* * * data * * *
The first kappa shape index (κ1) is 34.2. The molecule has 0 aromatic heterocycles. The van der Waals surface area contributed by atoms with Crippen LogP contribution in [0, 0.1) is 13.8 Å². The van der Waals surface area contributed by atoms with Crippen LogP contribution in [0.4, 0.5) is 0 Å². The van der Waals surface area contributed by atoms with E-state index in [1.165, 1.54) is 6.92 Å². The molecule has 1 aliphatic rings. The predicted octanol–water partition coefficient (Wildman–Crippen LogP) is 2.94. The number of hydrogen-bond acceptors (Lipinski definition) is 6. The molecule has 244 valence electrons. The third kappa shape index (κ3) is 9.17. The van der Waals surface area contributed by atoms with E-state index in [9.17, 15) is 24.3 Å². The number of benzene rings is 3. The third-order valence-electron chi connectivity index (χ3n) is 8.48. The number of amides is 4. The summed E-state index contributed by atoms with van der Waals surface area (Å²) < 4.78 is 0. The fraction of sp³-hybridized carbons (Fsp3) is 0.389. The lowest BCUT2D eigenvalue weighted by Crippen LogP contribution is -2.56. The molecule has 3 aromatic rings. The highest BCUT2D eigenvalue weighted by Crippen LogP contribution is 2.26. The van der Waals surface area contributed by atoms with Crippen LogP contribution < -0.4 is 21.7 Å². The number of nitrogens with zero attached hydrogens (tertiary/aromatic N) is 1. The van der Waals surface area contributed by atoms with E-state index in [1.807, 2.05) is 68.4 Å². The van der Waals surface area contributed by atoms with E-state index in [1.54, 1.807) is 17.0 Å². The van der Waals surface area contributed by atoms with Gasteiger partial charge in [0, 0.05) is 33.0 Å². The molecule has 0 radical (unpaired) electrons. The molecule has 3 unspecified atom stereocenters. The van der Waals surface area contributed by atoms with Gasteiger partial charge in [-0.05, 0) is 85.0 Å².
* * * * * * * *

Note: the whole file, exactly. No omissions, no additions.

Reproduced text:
The first kappa shape index (κ1) is 34.2. The molecule has 0 aromatic heterocycles. The van der Waals surface area contributed by atoms with Crippen LogP contribution in [0, 0.1) is 13.8 Å². The van der Waals surface area contributed by atoms with Crippen LogP contribution in [0.4, 0.5) is 0 Å². The van der Waals surface area contributed by atoms with E-state index in [1.165, 1.54) is 6.92 Å². The molecule has 1 aliphatic rings. The predicted octanol–water partition coefficient (Wildman–Crippen LogP) is 2.94. The number of hydrogen-bond acceptors (Lipinski definition) is 6. The molecule has 244 valence electrons. The third kappa shape index (κ3) is 9.17. The van der Waals surface area contributed by atoms with E-state index in [9.17, 15) is 24.3 Å². The number of benzene rings is 3. The third-order valence-electron chi connectivity index (χ3n) is 8.48. The number of amides is 4. The summed E-state index contributed by atoms with van der Waals surface area (Å²) < 4.78 is 0. The fraction of sp³-hybridized carbons (Fsp3) is 0.389. The lowest BCUT2D eigenvalue weighted by Crippen LogP contribution is -2.56. The molecule has 3 aromatic rings. The highest BCUT2D eigenvalue weighted by Crippen LogP contribution is 2.26. The van der Waals surface area contributed by atoms with Crippen LogP contribution < -0.4 is 21.7 Å². The number of nitrogens with zero attached hydrogens (tertiary/aromatic N) is 1. The van der Waals surface area contributed by atoms with E-state index in [1.807, 2.05) is 68.4 Å². The van der Waals surface area contributed by atoms with E-state index in [1.54, 1.807) is 17.0 Å². The van der Waals surface area contributed by atoms with Gasteiger partial charge in [0, 0.05) is 33.0 Å². The molecule has 0 radical (unpaired) electrons. The molecule has 3 unspecified atom stereocenters. The van der Waals surface area contributed by atoms with Gasteiger partial charge in [-0.05, 0) is 85.0 Å².